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Yes, military veterans who become disabled during their service can collect disability benefits from the Social Security Administration (SSA) and U.S. Department of Veterans Affairs (VA) disability compensation at the same time. And many do. More than 950,000 former service members received Social Security Disability Insurance (SSDI) in 2016, according to the most recent data available.
The two federal agencies have different processes and rules for determining eligibility and setting payments, and getting VA disability benefits doesn't necessarily mean you'll qualify for SSDI. But if you've received a 100 percent permanent and total (P&T) disability rating from the VA, Social Security can expedite processing of your SSDI application.
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How SSDI and VA disability compensation differ
You may qualify for VA disability compensation if you were injured or developed a physical or mental illness during your service or if a preexisting condition got worse as the result of your time in the military.
The SSA is not concerned with how you became ill or injured; rather, qualification for SSDI is based on your work history: You must have spent a certain period of time in “covered” employment — meaning jobs or self-employment in which you paid Social Security taxes.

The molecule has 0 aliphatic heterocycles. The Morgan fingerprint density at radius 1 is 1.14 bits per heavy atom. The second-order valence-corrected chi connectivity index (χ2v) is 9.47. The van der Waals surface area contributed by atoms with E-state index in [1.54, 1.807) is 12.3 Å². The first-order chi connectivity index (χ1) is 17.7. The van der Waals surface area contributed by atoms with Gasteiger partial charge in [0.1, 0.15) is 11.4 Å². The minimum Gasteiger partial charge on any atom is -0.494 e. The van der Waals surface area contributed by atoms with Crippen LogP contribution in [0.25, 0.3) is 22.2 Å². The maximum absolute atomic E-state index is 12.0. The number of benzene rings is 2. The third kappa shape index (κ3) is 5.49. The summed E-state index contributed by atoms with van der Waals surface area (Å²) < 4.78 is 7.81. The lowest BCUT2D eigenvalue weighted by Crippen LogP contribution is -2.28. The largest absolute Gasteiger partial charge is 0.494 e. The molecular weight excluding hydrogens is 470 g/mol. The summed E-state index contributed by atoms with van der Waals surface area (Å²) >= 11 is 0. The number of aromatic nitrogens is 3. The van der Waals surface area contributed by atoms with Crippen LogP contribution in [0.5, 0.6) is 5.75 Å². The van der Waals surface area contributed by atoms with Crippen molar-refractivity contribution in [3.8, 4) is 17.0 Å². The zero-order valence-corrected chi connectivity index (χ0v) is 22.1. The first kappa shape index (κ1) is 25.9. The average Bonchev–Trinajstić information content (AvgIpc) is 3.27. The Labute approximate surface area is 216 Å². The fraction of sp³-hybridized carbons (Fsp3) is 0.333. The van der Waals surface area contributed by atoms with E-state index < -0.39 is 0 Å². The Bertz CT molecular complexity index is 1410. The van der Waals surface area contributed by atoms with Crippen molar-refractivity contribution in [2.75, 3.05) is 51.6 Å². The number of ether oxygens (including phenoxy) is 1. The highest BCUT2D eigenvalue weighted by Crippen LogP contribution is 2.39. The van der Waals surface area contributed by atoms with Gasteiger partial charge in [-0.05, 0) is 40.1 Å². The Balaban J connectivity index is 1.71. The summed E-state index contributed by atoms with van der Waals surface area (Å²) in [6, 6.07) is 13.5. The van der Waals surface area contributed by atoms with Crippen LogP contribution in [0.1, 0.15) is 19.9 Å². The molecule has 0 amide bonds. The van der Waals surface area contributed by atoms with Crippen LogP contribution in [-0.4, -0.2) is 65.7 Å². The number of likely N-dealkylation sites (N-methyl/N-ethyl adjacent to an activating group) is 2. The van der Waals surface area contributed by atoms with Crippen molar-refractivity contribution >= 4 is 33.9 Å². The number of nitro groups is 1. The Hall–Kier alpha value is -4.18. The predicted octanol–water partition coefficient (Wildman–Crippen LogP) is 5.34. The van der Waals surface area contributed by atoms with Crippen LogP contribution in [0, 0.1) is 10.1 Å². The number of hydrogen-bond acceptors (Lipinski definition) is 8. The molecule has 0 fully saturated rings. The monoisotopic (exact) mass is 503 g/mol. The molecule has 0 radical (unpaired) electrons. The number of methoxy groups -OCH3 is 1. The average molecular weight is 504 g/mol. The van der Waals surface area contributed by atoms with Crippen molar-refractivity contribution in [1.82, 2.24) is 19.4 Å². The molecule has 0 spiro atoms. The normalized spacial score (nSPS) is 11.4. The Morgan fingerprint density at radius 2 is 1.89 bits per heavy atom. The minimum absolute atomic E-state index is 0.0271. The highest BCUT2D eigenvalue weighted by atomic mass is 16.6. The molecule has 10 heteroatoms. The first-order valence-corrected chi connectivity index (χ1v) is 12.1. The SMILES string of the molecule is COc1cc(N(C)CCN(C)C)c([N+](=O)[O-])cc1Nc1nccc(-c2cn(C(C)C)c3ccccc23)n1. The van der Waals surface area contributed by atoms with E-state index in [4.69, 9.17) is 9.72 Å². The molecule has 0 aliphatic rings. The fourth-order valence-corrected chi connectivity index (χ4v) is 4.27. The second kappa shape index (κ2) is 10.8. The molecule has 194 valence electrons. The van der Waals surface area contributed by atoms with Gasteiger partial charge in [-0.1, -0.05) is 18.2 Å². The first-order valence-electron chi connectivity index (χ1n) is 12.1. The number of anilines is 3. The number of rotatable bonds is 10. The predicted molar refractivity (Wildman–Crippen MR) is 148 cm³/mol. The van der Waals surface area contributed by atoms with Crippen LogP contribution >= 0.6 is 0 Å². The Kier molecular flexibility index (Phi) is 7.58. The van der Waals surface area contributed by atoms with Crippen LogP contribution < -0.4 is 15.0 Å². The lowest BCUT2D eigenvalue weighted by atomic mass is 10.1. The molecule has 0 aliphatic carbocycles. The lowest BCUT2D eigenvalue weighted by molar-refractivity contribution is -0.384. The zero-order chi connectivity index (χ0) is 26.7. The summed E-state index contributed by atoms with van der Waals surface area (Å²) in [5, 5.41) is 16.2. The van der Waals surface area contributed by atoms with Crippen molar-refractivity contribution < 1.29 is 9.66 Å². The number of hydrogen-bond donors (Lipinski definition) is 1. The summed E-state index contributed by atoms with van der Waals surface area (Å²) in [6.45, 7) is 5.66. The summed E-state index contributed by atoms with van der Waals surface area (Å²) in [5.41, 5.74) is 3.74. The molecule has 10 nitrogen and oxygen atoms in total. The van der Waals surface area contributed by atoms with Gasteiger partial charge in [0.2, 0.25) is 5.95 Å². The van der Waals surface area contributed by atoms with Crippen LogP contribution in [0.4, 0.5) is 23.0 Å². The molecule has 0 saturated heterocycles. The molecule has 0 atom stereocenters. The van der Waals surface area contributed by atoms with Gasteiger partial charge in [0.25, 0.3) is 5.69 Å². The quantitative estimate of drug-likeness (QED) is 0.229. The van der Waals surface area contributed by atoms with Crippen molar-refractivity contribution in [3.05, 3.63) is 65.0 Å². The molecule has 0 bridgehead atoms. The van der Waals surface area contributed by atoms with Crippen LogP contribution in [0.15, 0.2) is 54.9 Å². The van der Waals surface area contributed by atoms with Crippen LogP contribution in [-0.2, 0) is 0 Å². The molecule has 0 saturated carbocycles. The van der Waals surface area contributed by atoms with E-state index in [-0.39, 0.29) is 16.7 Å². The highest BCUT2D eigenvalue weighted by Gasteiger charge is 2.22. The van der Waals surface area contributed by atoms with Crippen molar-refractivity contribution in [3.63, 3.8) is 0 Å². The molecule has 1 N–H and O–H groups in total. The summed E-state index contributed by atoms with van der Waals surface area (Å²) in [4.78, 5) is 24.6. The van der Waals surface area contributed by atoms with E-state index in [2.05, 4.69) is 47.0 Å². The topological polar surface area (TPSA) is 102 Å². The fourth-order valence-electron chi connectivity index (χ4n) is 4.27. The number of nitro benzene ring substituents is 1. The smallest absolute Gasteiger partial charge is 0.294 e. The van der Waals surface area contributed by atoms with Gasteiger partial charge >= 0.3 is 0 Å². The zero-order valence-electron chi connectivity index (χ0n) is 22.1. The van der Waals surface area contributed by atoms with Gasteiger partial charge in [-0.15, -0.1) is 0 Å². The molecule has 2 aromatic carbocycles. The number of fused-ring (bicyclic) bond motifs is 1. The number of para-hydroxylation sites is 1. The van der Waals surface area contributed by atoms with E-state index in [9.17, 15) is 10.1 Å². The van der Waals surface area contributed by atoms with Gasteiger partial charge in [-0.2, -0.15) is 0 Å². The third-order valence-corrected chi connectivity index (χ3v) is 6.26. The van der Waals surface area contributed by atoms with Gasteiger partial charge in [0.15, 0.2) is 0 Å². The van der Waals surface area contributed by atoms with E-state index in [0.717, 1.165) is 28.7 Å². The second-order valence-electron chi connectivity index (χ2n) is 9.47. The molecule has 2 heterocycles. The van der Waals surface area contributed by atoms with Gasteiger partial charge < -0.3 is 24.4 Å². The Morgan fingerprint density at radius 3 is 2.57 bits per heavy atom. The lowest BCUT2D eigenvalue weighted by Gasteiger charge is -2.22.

Social Security bases eligibility for disability benefits on whether your condition is severe enough to prevent you from doing most paid work for at least a year or is likely to result in your death. By the SSA's lights, you are either disabled or you're not.
By contrast, the VA rates disabilities on a percentage scale, based on how much it thinks a particular condition affects your health and ability to function. The agency assigns different percentages to various injuries — for example, how much of a leg was amputated as the result of an injury, or which fingers.